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Canada Lunenburg potter denied federal job funding says it's needed now more than ever

12:41  18 june  2020
12:41  18 june  2020 Source:   cbc.ca

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A potter in Lunenburg, N.S., says she's left scrambling to find a way to run her small business this summer after being denied federal funding this late in the year.

Joan Bruneau owns Nova Terra Cotta Pottery and has been hiring a summer studio assistant since 1997. She said she's come to rely on the Canada Summer Jobs program the last several years to help pay a NSCAD University student a decent wage.

Bruneau usually finds out if she's approved for funding in April, but this year, she got an email on June 1 saying she wasn't successful and is now on a wait list.

"I've been really kind of holding my breath for the last month, waiting to see if I got funding or not and it's kind of the 11th hour and I'm feeling pressured that I should start to open my business, and I don't know how I can manage it," she said.

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The federal government made several temporary changes to the summer jobs program this year, including promising to cover 100 per cent of wages and extending the period employers can hire someone until February of next year.

But these changes also mean it's taking longer for some employers to receive funding, said Andy Fillmore, the member of parliament for Halifax.

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Instead of announcing successful applicants all at once, Fillmore said his office is following up with employers who applied pre-pandemic, to find out if they still require the funding and whether it should be given to someone else.

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"So depending on uptake and how employers we haven't heard from yet respond, there may be more money we can put back on the table. And so some of the people who've gotten the answer no today might actually get the answer yes in a month or two," Fillmore said.

But that's too late for Bruneau, who runs a seasonal business with just one staff member. She hoped to hire a studio assistant and open in June, but said she's pushed her opening day back until July.

She said the funding is needed now more than ever.

"I can't even afford to pay somebody without getting some kind of funding because it's such an insecure tourist season because we're only going to have local people travelling, probably," she said.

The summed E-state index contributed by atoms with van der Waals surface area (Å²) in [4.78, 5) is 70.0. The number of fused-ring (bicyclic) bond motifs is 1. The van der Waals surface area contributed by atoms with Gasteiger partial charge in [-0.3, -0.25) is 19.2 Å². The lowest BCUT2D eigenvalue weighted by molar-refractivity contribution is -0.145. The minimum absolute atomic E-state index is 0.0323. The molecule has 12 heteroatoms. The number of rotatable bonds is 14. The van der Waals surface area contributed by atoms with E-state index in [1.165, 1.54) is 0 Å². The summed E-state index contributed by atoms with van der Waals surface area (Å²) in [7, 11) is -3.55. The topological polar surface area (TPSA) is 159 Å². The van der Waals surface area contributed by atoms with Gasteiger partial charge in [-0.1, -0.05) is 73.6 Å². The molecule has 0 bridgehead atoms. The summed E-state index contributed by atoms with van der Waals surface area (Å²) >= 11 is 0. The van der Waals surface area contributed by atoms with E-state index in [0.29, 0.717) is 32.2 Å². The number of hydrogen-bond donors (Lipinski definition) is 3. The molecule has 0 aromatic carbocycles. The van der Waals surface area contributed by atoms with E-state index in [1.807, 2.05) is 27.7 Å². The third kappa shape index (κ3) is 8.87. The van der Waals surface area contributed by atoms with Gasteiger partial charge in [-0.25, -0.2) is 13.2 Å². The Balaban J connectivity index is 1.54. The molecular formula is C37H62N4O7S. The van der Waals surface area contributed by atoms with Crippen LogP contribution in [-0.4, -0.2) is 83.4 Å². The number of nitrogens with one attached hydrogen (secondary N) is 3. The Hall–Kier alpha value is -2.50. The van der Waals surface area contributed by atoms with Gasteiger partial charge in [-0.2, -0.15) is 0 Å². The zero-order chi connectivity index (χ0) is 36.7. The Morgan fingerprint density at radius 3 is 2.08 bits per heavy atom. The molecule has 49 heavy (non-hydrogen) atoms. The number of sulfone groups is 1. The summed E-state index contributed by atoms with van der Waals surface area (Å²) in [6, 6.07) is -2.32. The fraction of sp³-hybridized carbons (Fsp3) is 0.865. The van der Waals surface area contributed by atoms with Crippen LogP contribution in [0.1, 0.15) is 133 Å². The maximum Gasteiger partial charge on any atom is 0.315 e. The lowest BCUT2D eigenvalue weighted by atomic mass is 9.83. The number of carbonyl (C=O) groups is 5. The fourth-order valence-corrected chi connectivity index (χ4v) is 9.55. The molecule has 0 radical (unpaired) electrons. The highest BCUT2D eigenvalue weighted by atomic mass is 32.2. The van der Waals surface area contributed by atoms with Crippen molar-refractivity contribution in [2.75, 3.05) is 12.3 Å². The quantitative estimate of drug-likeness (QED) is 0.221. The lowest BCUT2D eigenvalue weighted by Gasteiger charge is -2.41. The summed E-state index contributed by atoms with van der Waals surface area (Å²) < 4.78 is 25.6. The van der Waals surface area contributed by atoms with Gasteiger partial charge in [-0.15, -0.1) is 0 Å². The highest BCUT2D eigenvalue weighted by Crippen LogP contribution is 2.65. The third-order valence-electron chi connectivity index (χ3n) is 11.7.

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Bruneau said she doesn't qualify for some other federal programs, like the 75 per cent wage subsidy, because she's only open for a few months of the year.

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Renea Babineau, administrative co-ordinator with the Lunenburg Board of Trade, said she's heard from at least 10 employers like Bruneau who typically get summer jobs funding but were denied this year.

She said many businesses in town depend on the federal program because it's broader than the provincial program of its kind, which requires employees to be post-secondary students.

"Some [employers] went out of their way to say because of this, I'm not going to be able to offer a summer position to anyone, so there's jobs being lost here because of this," Babineau said.

A spokesperson for Employment and Social Development Canada said in an email that the government is spending $263 million in 2020, the same as last year, and that "the program will still be able to meet its target by creating up to 70,000 jobs."

The government has also put a focus on helping essential service businesses this year, the spokesperson said.

Fillmore said COVID-19 or not, there's never enough money to go around for the summer jobs program.

"Even though our government has doubled the amount of funding over the last four years for the program, we just can't meet demand at the current funding levels," he said. "Maybe it's time to look at how much the program is funded."

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